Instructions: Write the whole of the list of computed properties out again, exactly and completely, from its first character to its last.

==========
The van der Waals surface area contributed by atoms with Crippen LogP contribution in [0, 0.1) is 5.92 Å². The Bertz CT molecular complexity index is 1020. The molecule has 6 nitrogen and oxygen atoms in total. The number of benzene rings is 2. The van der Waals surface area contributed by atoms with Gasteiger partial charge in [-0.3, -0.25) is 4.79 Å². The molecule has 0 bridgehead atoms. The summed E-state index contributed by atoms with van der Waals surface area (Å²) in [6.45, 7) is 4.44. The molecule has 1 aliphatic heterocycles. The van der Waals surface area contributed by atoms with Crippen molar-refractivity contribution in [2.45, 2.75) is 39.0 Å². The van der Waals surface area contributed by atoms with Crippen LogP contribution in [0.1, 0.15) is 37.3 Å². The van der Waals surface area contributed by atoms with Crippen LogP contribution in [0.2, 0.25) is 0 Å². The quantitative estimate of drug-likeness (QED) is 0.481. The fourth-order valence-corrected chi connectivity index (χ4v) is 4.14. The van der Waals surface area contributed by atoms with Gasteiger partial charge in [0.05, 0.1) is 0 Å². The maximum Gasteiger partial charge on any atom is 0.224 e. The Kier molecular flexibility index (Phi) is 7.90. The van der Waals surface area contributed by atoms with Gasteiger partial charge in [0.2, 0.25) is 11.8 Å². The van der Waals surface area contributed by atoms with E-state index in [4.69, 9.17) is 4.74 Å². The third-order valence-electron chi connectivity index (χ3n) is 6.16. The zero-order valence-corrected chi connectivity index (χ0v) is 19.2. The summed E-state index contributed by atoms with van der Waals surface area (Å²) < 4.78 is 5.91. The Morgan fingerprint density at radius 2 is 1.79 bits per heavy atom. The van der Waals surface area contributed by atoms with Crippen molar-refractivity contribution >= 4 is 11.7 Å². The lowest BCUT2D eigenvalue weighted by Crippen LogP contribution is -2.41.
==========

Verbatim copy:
The van der Waals surface area contributed by atoms with Crippen LogP contribution in [0, 0.1) is 5.92 Å². The Bertz CT molecular complexity index is 1020. The molecule has 6 nitrogen and oxygen atoms in total. The number of benzene rings is 2. The van der Waals surface area contributed by atoms with Gasteiger partial charge in [-0.3, -0.25) is 4.79 Å². The molecule has 0 bridgehead atoms. The summed E-state index contributed by atoms with van der Waals surface area (Å²) in [6.45, 7) is 4.44. The molecule has 1 aliphatic heterocycles. The van der Waals surface area contributed by atoms with Crippen molar-refractivity contribution in [2.45, 2.75) is 39.0 Å². The van der Waals surface area contributed by atoms with Crippen LogP contribution in [0.1, 0.15) is 37.3 Å². The van der Waals surface area contributed by atoms with Crippen LogP contribution in [0.2, 0.25) is 0 Å². The quantitative estimate of drug-likeness (QED) is 0.481. The fourth-order valence-corrected chi connectivity index (χ4v) is 4.14. The van der Waals surface area contributed by atoms with Gasteiger partial charge in [0.05, 0.1) is 0 Å². The maximum Gasteiger partial charge on any atom is 0.224 e. The Kier molecular flexibility index (Phi) is 7.90. The van der Waals surface area contributed by atoms with Gasteiger partial charge in [0.2, 0.25) is 11.8 Å². The van der Waals surface area contributed by atoms with E-state index in [4.69, 9.17) is 4.74 Å². The third-order valence-electron chi connectivity index (χ3n) is 6.16. The zero-order valence-corrected chi connectivity index (χ0v) is 19.2. The summed E-state index contributed by atoms with van der Waals surface area (Å²) < 4.78 is 5.91. The Morgan fingerprint density at radius 2 is 1.79 bits per heavy atom. The van der Waals surface area contributed by atoms with Crippen molar-refractivity contribution >= 4 is 11.7 Å². The lowest BCUT2D eigenvalue weighted by Crippen LogP contribution is -2.41.